"I still don’t know what movie we’re watching," I whisper to Steph somewhere around the 90 minute mark of Mulholland Drive. So far there’s the the promising young actress from Deep River, Ontario, just touched down in Hollywood with dreams of stardom like so many before her; there’s the mystery story, with a Nancy Drew stand-in trying to solve the Mystery of the Amnesiac Woman in the City of Dreams; and there’s the director on a quest to fulfil his artistic vision, attempting to maintain his creative integrity despite the powers at be holding him back. Scattered in between are hitmen, dreamers and detectives, and the promise that this will all tie together - instilled in us not by the film itself but rather the 100 years of cinema that precedes it. We both know that all of these stories are linked, however abstract, and that the final act will tie them all together. “I bet they make out,” Steph whispers as Betty invites Rita into her bed a few minutes later, and like our prediction for the final act, she’s right - but what follows goes much further than we ever could have expected.
The Blue-Haired Lady whispers “Silencio,” and the film fades to black. Our first instinct is to try to piece all the plot-threads together and make sense of the last 147 minutes. Every possible solution is met with another question. Perhaps Betty is Diane and Rita is Camilla, but then who were the old couple, the men in the diner, the cowboy… Questions beget questions, each more fascinating than the last.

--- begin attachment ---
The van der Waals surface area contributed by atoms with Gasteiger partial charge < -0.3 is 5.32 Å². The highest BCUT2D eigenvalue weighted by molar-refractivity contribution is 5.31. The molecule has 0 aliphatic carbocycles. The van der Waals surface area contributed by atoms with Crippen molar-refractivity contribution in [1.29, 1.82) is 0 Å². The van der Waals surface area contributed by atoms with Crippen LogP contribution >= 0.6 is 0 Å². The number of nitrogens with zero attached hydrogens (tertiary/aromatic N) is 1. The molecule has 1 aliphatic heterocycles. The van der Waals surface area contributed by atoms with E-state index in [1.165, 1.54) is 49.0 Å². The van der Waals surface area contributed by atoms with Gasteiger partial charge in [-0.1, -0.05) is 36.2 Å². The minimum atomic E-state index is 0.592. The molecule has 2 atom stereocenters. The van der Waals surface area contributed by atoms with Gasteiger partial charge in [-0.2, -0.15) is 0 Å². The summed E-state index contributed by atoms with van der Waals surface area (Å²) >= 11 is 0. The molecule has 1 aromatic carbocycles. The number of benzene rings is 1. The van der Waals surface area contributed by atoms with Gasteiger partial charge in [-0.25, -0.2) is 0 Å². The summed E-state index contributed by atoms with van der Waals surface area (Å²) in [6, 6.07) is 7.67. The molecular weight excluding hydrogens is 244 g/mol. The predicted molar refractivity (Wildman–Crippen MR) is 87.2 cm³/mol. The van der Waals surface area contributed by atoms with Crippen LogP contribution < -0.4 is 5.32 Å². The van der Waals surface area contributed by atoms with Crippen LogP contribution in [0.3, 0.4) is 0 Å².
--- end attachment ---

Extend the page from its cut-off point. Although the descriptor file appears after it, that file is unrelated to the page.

Time passes. The film lingers in my subconscious, where it belongs, and key scenes pass through my mind as I go about my day. Connections are made without logic but rather through feeling. Visual cues present themselves as links between the two distinct sections of the film. The two limousines travelling down the titular road draw parallels, but while Diane’s trip ultimately led to heartbreak, Rita is spared this fate when a car full of drunken teenagers intervene, leaving her free to travel a different path. Perhaps the latter is a form of wish fulfilment for Diane - in my subconscious these parallels don’t need to be backed up by logic, and the film functions in the same way. What Lynch has created is a film that folds in on itself through dream-logic and evocative imagery, creating a Mobius strip of a film, a series of events with no beginning or end. Our instincts were to question the events of Mulholland Drive, but we were never really looking for answers.